In addition to the absence of an valuation requirement, such as convertible bonds, safe deal terms may include valuation caps and share price discounts to give equity investors (CFs) a lower price per share than subsequent investors or venture capitalists in this liquidity event. This is fair, because previous investors take more risks than subsequent investors to pursue the same equity. SAFE agreements are a relatively new type of investment created by Y Combinator in 2013. These agreements are concluded between a company and an investor and create potential future capital in the company for the investor in exchange for immediate money to the company. SAFE turns into equity in a subsequent funding cycle, but only if a specific trigger event (as described in the agreement) takes place. Another term that can come with a SAFE is called the rating cap. This is another way for the SAFE investor to get a better price per share than a later investor. If your business ends up finding money for an valuation above the “cap,” then the SAFE investor can convert it into a share price corresponding to the ceiling. Downstairs, I modeled what a $5 million valuation cap would be. In this case, the SAFE investor gets shares at $0.63, instead of receiving shares for $1.00. As a start-up, you come in agreement with other companies, suppliers, contractors, investors and many others. A lesser-known agreement is the Simple Agreement for Future Equity (SAFE). These agreements can be important for the success of a startup, but not all SAFE agreements are equal.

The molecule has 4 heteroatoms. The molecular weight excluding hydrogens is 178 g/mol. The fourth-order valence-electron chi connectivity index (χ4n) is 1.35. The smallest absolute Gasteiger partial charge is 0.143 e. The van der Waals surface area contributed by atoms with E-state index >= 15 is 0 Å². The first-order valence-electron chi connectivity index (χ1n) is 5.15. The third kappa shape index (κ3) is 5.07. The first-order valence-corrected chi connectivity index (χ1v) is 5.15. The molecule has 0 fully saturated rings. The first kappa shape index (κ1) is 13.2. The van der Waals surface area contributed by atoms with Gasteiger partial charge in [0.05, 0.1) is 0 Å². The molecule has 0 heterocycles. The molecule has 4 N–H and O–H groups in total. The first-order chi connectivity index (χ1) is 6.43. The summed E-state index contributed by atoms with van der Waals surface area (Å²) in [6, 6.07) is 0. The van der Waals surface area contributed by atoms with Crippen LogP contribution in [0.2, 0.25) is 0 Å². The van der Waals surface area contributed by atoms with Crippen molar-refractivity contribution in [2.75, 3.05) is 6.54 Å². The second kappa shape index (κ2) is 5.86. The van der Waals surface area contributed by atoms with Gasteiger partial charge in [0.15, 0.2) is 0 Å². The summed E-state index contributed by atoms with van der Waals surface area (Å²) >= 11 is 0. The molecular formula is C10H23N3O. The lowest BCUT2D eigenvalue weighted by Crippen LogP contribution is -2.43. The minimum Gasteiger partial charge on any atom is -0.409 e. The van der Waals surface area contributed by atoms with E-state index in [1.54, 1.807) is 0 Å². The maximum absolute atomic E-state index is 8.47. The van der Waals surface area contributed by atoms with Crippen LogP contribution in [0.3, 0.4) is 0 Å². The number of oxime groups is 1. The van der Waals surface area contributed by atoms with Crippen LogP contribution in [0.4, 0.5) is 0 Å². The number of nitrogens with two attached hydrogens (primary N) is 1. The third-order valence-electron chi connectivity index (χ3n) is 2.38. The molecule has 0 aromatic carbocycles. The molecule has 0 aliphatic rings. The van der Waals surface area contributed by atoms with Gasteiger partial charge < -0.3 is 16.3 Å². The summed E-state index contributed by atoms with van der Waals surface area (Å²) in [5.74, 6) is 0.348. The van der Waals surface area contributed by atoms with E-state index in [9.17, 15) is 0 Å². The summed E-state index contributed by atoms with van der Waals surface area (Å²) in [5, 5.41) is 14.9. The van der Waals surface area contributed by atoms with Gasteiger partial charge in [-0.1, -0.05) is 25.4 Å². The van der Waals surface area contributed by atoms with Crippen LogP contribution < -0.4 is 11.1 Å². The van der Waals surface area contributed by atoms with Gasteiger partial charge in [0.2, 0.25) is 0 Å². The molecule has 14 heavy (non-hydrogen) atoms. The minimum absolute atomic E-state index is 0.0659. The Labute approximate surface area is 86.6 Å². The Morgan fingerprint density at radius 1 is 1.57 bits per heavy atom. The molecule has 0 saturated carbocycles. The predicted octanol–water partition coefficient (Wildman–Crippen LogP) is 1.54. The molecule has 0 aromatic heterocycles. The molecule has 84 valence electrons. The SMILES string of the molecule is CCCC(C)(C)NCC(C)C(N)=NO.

To understand what a SAFE is, it is also important to know what it is not. It is not a debt instrument. Nor are they common shares or convertible bonds. However, SAFe`s convertible bonds are similar in that they can provide equity to the investor in a future preferred share cycle and include valuation caps or discounts. However, unlike convertible bonds, FAS has no interest and no specific maturity date and, in fact, can never be triggered to convert SAFE into equity. A largely erroneous belief is that SAFes are standardized. Although YCombinator, the seed accelerator that created SAFEs, has published standardized versions of the agreements on its website, these documents can and will be modified by issuers. A lawyer is in the best position to check SAFE to advise the investor on the effects of the specific document, for example.B. (1) conversion conditions, including the amount and conditions of conversion and probability of conversion; (2) the company`s repurchase rights and whether the company may be able to prevent the conversion of the investment in exchange for the investor`s purchase of SAFE; (3) dissolution rights in the event of a bankruptcy filing of the company prior to the transformation; and (4) voting rights, if they exist, are granted to the investor.